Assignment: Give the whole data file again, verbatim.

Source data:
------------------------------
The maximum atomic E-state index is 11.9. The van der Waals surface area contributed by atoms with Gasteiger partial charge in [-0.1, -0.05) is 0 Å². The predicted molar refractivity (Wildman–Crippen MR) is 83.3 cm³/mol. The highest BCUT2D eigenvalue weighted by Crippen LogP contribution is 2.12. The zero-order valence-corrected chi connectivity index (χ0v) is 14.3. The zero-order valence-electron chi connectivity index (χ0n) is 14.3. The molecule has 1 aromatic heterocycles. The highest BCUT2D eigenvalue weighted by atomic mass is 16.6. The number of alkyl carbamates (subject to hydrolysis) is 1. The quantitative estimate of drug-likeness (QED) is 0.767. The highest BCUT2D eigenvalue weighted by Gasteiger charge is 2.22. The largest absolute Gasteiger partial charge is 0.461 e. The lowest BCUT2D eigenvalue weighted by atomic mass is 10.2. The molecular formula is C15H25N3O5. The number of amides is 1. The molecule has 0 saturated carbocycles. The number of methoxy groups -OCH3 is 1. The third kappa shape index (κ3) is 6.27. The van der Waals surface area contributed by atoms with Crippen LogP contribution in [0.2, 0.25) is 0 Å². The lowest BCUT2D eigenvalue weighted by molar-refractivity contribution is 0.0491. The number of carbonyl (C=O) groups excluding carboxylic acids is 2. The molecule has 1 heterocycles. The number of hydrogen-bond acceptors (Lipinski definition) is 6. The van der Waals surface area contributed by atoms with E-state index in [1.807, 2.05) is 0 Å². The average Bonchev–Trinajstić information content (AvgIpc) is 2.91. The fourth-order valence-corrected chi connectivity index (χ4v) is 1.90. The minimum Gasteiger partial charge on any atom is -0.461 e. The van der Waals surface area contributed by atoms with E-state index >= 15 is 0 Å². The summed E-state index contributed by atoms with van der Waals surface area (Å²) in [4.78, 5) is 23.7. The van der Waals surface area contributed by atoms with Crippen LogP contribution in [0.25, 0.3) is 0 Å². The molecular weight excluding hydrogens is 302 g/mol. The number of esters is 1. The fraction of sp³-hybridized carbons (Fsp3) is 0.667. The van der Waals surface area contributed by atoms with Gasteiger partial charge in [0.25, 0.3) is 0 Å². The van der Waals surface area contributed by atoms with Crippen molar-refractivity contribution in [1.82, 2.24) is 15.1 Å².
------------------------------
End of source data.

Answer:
The maximum atomic E-state index is 11.9. The van der Waals surface area contributed by atoms with Gasteiger partial charge in [-0.1, -0.05) is 0 Å². The predicted molar refractivity (Wildman–Crippen MR) is 83.3 cm³/mol. The highest BCUT2D eigenvalue weighted by Crippen LogP contribution is 2.12. The zero-order valence-corrected chi connectivity index (χ0v) is 14.3. The zero-order valence-electron chi connectivity index (χ0n) is 14.3. The molecule has 1 aromatic heterocycles. The highest BCUT2D eigenvalue weighted by atomic mass is 16.6. The number of alkyl carbamates (subject to hydrolysis) is 1. The quantitative estimate of drug-likeness (QED) is 0.767. The highest BCUT2D eigenvalue weighted by Gasteiger charge is 2.22. The largest absolute Gasteiger partial charge is 0.461 e. The lowest BCUT2D eigenvalue weighted by atomic mass is 10.2. The molecular formula is C15H25N3O5. The number of amides is 1. The molecule has 0 saturated carbocycles. The number of methoxy groups -OCH3 is 1. The third kappa shape index (κ3) is 6.27. The van der Waals surface area contributed by atoms with Crippen LogP contribution in [0.2, 0.25) is 0 Å². The lowest BCUT2D eigenvalue weighted by molar-refractivity contribution is 0.0491. The number of carbonyl (C=O) groups excluding carboxylic acids is 2. The molecule has 1 heterocycles. The number of hydrogen-bond acceptors (Lipinski definition) is 6. The van der Waals surface area contributed by atoms with E-state index in [1.807, 2.05) is 0 Å². The average Bonchev–Trinajstić information content (AvgIpc) is 2.91. The fourth-order valence-corrected chi connectivity index (χ4v) is 1.90. The minimum Gasteiger partial charge on any atom is -0.461 e. The van der Waals surface area contributed by atoms with E-state index >= 15 is 0 Å². The summed E-state index contributed by atoms with van der Waals surface area (Å²) in [4.78, 5) is 23.7. The van der Waals surface area contributed by atoms with Crippen LogP contribution in [0.25, 0.3) is 0 Å². The molecular weight excluding hydrogens is 302 g/mol. The number of esters is 1. The fraction of sp³-hybridized carbons (Fsp3) is 0.667. The van der Waals surface area contributed by atoms with Gasteiger partial charge in [0.25, 0.3) is 0 Å². The van der Waals surface area contributed by atoms with Crippen molar-refractivity contribution in [1.82, 2.24) is 15.1 Å².